Increasingly, b-to-b merchants are employing cross-channel tactics to maximize synergies and their joint marketing-investment returns. Some examples:


1. Call first-time web buyers. Segment these customers into those originating from branded and non-branded searches, and call each group. Confirm and thank them for their orders, then sell them on the benefits of your company to help differentiate it from other web sellers of your products.

The pitch to each group should be somewhat tailored, reflecting that the branded searchers know something about your company, while the non-branded searchers know little or nothing about it.

Segmenting the calls also allows you to measure results from the two groups. (Ideally, you should also measure results down to the search-term level, to gauge the terms’ relative productivity.)

2. Incentivize second orders. New customers acquired online generally have far lower second-order conversion rates than those acquired offline. Make sure that they are offered a bigger incentive to buy a second time, and that you include your “brand sell” in their first shipments.

Also be aware that the speed of second order often has a direct influence on LTV. Measure your incentive discounts against actual second-order rates and time-to-second-order rates, and the corresponding impacts on LTV.

3. Mail web buyers. While it may seem counterintuitive to mail a catalog to a (thus-far) web-only buyer, doing so generally boosts the conversion or second-order rate, as well as the LTV. The results nearly always justify the mailing costs. This is why savvy marketers continue to mail an online buyer until the customer asks not to be mailed (which seldom happens).

4. Offer problem-solving content, a free reference catalog and free product samples to qualified online prospects. Like space ads in relevant trade publications, your website has great potential for generating qualified inquiries. And because online prospects often search based on their specific problems (how do I refill a fire extinguisher? find a replacement part for my laser printer? fix a submersible pump?), your online content offerings should target problem search terms, as well as solution or product search terms.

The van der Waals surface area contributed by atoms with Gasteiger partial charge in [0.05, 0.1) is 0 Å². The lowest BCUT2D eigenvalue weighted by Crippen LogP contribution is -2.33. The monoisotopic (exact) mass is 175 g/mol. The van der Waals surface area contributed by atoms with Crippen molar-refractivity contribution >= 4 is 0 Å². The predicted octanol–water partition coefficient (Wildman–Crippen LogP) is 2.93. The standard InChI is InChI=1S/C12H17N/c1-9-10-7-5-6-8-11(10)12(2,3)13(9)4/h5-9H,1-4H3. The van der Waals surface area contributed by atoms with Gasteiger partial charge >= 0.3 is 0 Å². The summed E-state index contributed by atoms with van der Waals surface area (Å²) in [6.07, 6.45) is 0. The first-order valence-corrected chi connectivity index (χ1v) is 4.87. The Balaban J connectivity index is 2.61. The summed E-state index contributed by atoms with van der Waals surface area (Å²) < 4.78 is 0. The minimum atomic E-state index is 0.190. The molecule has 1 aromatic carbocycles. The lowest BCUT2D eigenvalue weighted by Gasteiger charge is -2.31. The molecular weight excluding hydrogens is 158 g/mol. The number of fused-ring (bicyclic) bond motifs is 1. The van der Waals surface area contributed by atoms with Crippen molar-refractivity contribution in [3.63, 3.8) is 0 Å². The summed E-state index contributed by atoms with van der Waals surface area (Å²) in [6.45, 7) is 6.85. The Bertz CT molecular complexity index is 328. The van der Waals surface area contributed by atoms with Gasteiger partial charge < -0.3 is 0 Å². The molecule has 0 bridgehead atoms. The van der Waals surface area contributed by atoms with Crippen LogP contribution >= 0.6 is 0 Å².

5. Produce videos of your informational content, and promote them in your catalog. Create your own YouTube channel and make it a reference library for your customers and prospects. (YouTube now claims to be the second-largest search engine, after Google.) Start by searching your competitors and suppliers on YouTube to scope out what’s currently being offered.

Videos will improve your communications (yes, a picture really is worth a thousand words); better leverage your catalog space (“See our video of this product online/on YouTube”); and showcase your industry expertise to differentiate you from the hordes of “online box pushers” with whom you now compete.

6. Consider using QR codes. Using QR or other 2D barcodes in your catalogs and/or print ads might well prove beneficial in driving business prospects to your videos and other online content.

What’s next?
Today, we have co-op prospecting databases in which names are enhanced with RFM and product-purchase data provided by multiple b-to-b direct marketers.

In the future, web transaction data will be added to these databases, enabling marketers to answer questions such as:

  • Are these names primarily Web buyers (and if so, what are their RFM’s online versus offline)?
  • How many times did these names visit a co-op database member’s site this month?
  • How much collective time did they spend online, how long are their typical sessions, and how many pages did they view?
  • Are they branded or non-branded searchers?
  • Are they multi- or single-channel responders?
  • How do their order-channel choices and/or online activities correlate to their ages?

The availability of shared, integrated, cross-channel segmentation data in co-ops will drive new leaps forward in segmentation capabilities, marketing strategies and results.

Terry Jukes is president of B2B Direct Marketing Intelligence LLC. Mark Zilling, Sr. is SVP and partner at MeritDirect.